Yet on the basis of comparisons with the Honda Civic or the Toyota Corolla, which cost around $9,500 less, Prius owners would have to drive 66,500 miles a year or the price of gasoline would have to climb to $10 a gallon before Prius owners can expect to come out ahead of owners of small conventional cars. Thus Prius owners are “suckers,” he suggests.
All kinds of dubious assumptions are concealed here: that the market price of hybrid cars is independent of the scale of their manufacture; that the price of a gallon of gasoline in the United States is about where it should be and is likely to remain; that automotive carbon dioxide emissions form no part of the problem. Probably all three are mistaken.
First, technological change is a big part of the process. When Henry Ford began selling his Model T in increasing numbers, the price dropped from more than $1,000 to $345 in a matter of years. Similar technological improvements can be expected in the price/performance ratios of hybrid cars in coming years, as their popularity grows.
(Perhaps, you think, the expectation that costs will fall as quality increases explains Toyota’s commitment to the Prius, but not that of consumers? Shouldn’t they wait an additional few more years until the price drops? Prius customers don’t hold back for the same reasons that Ford’s first buyers didn’t hesitate: personal commitment, fashion, status, etc. — and economic theorizing that fails to take account of differing preferences is as powerless to explain Ford’s success in retrospect as to explain Toyota’s success today.)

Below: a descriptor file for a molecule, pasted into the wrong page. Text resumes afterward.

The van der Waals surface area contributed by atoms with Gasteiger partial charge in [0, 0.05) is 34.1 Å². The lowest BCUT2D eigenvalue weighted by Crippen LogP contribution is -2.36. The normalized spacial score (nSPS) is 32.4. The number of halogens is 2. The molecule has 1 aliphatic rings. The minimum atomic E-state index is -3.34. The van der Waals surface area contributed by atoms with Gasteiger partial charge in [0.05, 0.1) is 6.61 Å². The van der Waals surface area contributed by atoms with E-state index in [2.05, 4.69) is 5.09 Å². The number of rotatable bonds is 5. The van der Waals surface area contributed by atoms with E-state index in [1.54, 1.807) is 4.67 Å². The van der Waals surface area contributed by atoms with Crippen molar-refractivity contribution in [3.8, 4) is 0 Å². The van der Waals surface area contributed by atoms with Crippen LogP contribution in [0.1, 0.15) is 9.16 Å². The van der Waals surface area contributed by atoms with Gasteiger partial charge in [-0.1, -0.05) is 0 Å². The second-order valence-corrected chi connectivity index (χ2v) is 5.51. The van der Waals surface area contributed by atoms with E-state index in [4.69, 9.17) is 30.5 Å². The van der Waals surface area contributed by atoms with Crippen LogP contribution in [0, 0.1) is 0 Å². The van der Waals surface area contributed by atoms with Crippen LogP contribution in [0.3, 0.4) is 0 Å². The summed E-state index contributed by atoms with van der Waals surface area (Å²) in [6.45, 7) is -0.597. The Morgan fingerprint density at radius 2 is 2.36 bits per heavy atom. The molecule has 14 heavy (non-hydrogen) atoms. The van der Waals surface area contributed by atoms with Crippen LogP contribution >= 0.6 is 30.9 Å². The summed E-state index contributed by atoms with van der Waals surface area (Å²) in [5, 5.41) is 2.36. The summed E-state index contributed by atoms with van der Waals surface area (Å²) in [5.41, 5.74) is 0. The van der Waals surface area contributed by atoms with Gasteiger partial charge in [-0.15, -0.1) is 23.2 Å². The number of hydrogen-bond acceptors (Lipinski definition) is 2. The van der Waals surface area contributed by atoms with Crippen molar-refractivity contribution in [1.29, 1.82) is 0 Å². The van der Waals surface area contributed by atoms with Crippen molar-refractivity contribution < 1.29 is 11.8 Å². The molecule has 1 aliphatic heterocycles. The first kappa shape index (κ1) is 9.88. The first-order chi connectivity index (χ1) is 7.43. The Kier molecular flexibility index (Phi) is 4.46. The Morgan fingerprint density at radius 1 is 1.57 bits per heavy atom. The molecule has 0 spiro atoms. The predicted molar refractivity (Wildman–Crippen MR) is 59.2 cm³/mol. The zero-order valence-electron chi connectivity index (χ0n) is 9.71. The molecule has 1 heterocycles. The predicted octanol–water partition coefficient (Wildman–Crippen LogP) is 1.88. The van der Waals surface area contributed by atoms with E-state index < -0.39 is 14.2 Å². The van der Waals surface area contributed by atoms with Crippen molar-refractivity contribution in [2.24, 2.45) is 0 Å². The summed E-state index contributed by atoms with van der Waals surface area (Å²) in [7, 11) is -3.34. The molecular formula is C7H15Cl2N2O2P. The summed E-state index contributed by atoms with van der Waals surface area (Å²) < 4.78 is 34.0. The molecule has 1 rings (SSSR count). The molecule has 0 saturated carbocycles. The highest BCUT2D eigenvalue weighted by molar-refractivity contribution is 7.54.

Then, too, Jenkins expects energy prices to stay about where they are today. With global demand for oil surging, particularly in China and India, most forecasters expect oil to remain at $50 a barrel for years, with a few predicting spikes to $100 or more.
Finally, the likelihood of a concerted policy response to global warming, mainly in the form of higher taxes, plays no part in Jenkins’ story. Fears of resource shortages and climate change have kept taxes on gasoline high in Europe for years, he notes. With gas at around $5 a gallon, no fewer than 39 automotive models are available that average more than 50 miles per gallon, compared with just two in the United States, where gas has been closer to $2 a gallon. To his mind, though, those higher European taxes have little to do with a rational response to global warming. Instead they stem mainly from a desire to “feed the welfare state and keep the autobahns clear of poor people.”
Jenkins says his goal was “to debunk the idea that saving gasoline is a virtue independent of economics, such that it makes sense, say, to spend a buck to reduce gas use by 50 cents.”
But by garlanding about his calculations with static assumptions about technology and supply and demand, and by ignoring the external effects of consumption at a time when global warming has become front-page news, Jenkins does economics no service. Indeed, he makes those Prius buyers look pretty good — by ignoring an impending adjustment to the consequences of industrialization that may be as disruptive as the process of industrialization itself.